Tuesday, March 11, 2008

$1 Trillion is the New Size 6!

"On March 7, Goldman Sachs economists published an even higher estimate of mortgage-related losses, at $500bn, along with $656bn in other losses, for a total of $1,156bn. The mainstream has caught up."

Unfortunately we have gotten to the point that we need to pray that the Fed can rescue the economy and financial markets. But as argued here last summer the problems in the financial markets are not just of illiquidity that Fed policy can address; they are rather of credit and insolvency that no amount of monetary easing and liquidity injections can ease.

Indeed, the reason why the agency debt and agency MBS securities spreads have sharply widened relative to Treasury has only partly to do with illiquidity; it has much more to do with the fact that Fannie and Freddie have already experienced massive losses on their portfolios of mortgage related assets and that these losses will significantly increase in the months to come. That repricing of AAA agency debt and agency MBS is a fundamental credit repricing, not just driven by illiquidity in these markets.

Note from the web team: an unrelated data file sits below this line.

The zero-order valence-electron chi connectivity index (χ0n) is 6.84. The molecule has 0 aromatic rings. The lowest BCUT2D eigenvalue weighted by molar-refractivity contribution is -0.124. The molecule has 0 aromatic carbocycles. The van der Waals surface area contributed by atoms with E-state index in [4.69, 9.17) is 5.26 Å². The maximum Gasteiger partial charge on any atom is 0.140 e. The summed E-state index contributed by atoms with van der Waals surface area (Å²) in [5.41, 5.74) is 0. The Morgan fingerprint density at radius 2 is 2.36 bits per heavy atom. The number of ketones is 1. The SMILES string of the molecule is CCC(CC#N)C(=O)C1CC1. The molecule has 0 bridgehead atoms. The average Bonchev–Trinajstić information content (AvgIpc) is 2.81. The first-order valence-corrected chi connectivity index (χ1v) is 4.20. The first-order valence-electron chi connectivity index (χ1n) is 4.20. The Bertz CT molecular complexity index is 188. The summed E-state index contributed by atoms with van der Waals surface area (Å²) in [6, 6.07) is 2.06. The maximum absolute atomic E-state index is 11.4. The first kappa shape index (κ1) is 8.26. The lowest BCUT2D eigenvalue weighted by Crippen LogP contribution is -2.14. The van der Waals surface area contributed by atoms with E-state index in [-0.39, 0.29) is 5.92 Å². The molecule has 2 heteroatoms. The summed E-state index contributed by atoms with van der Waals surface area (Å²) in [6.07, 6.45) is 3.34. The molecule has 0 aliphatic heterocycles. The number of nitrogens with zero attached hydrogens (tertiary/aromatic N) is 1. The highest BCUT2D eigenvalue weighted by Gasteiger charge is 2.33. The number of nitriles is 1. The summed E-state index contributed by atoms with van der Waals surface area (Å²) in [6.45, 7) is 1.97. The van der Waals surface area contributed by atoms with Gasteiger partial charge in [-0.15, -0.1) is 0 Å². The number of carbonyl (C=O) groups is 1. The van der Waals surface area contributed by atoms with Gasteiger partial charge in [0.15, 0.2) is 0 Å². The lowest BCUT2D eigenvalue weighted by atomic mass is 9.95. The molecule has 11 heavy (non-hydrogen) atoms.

And now the Fed radically shifting the compositions of its almost $900 billion of assets from safe Treasuries into up to $400 billion of mortgage related securities is dangerous and a active form of manipulation of the credit spreads on these instruments. Why to fight a repricing of these agency spread that is fundamentally driven by the expected losses that the GSEs face? The last time the Fed tried to manipulate long term interest rates was during the Operation Twist program in the 1950s. The fact that the Fed has effectively gone back to trying to actively affect the yields on longer term (agency) bonds is a sign of how desperate the markets are now and how desperate the Fed has become in trying to avoid a financial meltdown that looks more likely by the day.